Wednesday, April 25, 2012


As at teacher I love email, it is so less cumbersome than the old way of sending notes, especially when something needs to get home, which would typically require a return note from the parents to let me know they saw what they needed to see. Ugh! As a parent I love email even more. I can so easily send a quick note to Abby's teacher to let her know when I'm going to pick her up from school, where in her backpack I put her permission slip, and for the occasional check on her progress. Usually I'm the one that initiates the communication, so when I get a note started by Mrs. C I know it is something important, especially when it has "Behavior" in the subject line.

Yesterday, after a particularly tiring day at school, I heard the ping on my phone that indicated I'd gotten a new message. I should have left it, but I picked it up and saw the message waiting for me. Mrs. C wanted to let me know that Abby had been particularly stubborn during school. She was reluctant to do work, wouldn't come in from recess, didn't line up when she was supposed to (and then laughed about it), and was generally being a brat (my words, certainly not hers). Now, Abby's teacher did mention that she didn't seem to be feeling well, and Abby's stubbornness, orneriness, and bratish tendencies tend to increase exponentially when she is under-the-weather, but I was still disappointed.

When Abby got home I didn't pounce on her right away about her behavior, but I did make sure to talk to her about it later - after the time-out she earned for not listening to me. We talked about how important it is to listen to adults and how she needs to do what her teachers ask her to. She dutifully lowered her head and said, "Okay, Mama." Her sweetness won me over and that was that.

This morning as we were getting ready for school I had a few minutes, so I sat down to write a note to one of Abby's teachers. Abby decided that she wanted to write some too. So she very seriously sat next to me and diligently took pen to paper. She proudly showed me her scribbles and I set about "translating" her writing on the back of the paper. I guessed that she was writing a note of apology for her behavior yesterday, so that's what I went with. She signed her name and all was good. As we waited for the bus I made sure to remind her that she'd agreed to do her work and listen today, she smiled and gave me another, "Okay, Mama!"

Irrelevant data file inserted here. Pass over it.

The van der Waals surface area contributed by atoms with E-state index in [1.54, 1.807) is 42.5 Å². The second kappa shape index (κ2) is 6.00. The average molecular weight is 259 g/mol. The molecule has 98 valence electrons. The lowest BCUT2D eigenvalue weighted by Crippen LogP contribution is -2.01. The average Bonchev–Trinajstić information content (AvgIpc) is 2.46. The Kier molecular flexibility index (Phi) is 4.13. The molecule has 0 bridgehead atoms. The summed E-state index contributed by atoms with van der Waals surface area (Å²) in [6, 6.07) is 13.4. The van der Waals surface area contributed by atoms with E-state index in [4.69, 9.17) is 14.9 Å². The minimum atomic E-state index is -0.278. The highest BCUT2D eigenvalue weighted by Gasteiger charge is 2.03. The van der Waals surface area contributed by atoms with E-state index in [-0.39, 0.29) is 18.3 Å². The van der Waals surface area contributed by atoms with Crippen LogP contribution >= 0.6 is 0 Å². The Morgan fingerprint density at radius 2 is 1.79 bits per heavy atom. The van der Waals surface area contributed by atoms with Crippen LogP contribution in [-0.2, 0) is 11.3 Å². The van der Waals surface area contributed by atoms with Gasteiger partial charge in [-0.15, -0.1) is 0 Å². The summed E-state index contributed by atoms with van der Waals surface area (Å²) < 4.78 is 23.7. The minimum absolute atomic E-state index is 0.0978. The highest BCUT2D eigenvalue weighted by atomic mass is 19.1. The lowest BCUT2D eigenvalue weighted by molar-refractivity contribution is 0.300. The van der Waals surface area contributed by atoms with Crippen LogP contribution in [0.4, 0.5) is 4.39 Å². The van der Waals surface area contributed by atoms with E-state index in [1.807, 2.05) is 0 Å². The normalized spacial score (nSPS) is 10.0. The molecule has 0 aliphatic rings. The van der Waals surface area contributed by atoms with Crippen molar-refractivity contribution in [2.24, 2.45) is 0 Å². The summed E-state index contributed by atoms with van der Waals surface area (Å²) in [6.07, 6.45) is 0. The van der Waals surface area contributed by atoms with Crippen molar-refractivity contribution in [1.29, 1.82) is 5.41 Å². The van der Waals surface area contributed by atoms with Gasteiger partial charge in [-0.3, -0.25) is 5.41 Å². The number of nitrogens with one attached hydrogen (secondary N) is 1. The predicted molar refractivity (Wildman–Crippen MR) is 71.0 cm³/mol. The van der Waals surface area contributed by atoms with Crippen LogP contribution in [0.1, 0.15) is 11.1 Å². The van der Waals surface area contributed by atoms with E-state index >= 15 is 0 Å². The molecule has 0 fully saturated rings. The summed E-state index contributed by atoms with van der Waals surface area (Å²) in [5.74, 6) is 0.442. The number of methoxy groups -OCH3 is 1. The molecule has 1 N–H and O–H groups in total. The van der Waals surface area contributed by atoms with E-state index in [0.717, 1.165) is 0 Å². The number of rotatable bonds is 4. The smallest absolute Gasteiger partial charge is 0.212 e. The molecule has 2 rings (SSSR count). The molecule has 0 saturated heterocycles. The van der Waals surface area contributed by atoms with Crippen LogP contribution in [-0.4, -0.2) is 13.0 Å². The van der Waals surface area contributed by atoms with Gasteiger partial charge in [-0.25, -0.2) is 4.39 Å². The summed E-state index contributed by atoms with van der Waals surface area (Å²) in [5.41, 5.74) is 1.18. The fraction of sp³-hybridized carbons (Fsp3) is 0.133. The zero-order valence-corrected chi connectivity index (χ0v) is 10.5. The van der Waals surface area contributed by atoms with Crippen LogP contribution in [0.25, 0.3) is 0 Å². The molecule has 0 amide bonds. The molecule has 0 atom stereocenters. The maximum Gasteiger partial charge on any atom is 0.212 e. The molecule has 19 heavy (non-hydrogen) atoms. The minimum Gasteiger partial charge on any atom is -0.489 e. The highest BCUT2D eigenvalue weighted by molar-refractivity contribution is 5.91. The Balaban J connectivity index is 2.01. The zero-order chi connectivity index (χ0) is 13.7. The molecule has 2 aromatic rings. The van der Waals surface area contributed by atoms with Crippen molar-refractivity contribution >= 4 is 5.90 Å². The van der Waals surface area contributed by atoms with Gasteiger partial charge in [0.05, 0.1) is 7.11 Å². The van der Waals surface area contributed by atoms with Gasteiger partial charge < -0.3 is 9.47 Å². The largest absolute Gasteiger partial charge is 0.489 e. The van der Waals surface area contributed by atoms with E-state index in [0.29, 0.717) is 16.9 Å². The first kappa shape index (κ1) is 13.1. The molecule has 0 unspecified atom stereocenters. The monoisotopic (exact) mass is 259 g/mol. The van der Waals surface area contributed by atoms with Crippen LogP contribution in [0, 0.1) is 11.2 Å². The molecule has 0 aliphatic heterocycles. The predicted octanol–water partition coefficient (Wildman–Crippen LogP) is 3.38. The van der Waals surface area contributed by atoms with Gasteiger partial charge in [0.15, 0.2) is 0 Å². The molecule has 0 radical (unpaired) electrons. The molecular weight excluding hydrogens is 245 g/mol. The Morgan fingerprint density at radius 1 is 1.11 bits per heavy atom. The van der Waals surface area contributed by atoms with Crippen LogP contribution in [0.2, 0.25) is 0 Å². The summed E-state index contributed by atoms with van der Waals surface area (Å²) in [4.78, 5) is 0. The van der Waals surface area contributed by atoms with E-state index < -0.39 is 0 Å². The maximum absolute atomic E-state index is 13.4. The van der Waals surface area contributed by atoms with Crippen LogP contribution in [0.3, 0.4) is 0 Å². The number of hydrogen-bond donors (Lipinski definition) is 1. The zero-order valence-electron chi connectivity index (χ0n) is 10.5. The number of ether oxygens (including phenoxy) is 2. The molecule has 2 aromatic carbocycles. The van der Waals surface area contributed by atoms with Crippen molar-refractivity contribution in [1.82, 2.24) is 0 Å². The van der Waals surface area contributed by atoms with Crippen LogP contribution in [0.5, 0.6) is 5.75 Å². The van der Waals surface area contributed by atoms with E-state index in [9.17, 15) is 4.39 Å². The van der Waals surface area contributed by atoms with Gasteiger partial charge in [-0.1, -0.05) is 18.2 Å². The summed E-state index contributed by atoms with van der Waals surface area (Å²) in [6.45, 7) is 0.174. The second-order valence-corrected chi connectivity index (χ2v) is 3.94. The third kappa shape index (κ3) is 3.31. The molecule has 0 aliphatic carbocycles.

I decided that it might be a good idea to pick her up from school, so I could get the report directly from her teacher. As I watched Abby notice me down the hall, I also saw her put on the breaks when her teacher told her to go back into the room and get her mail. Eventually though she did as she was asked. Things weren't looking good. The report from Mrs. C was that today was better than yesterday - good, but not great, so I crouched down to Abby's level and asked her about her day. I have to say I wasn't negative and I didn't adopt my "you're in trouble" tone, but when I asked her if she listened to her teachers today she paused and turned to Mrs. C, gave her a hug and said, "I'm sorry." From there she turned on the charm and started talking about Mrs. C's pretty necklace.

This small exchange told me a couple of things. First, that Abby realized she hadn't done all that she could to be a good girl. Second, that Abby knew this was wrong and sought to make it right by offering an apology. Finally, that she knows exactly what she is doing when it comes to turning on the charm, and wiping away any frustrations with her bad behavior. She so sweetly hugged Mrs. C and offered her a lovely smile as a good-bye. Then, she slipped her soft hand into mine and and looked up at me with those sweet cinnamon colored eyes of hers and said, "Hungry. How 'bout pizza, Mama?"

And that was that. We walked out to the car and drove to get her pizza for dinner. Along the way I came to one more important realization. I've always thought that I was the firm one, that Jason was the softy when it came to falling under Abby's spell, but there are times when I don't stand a chance - and you know what? I'm good with that.

Abby "drawing" in some shaving cream at school.

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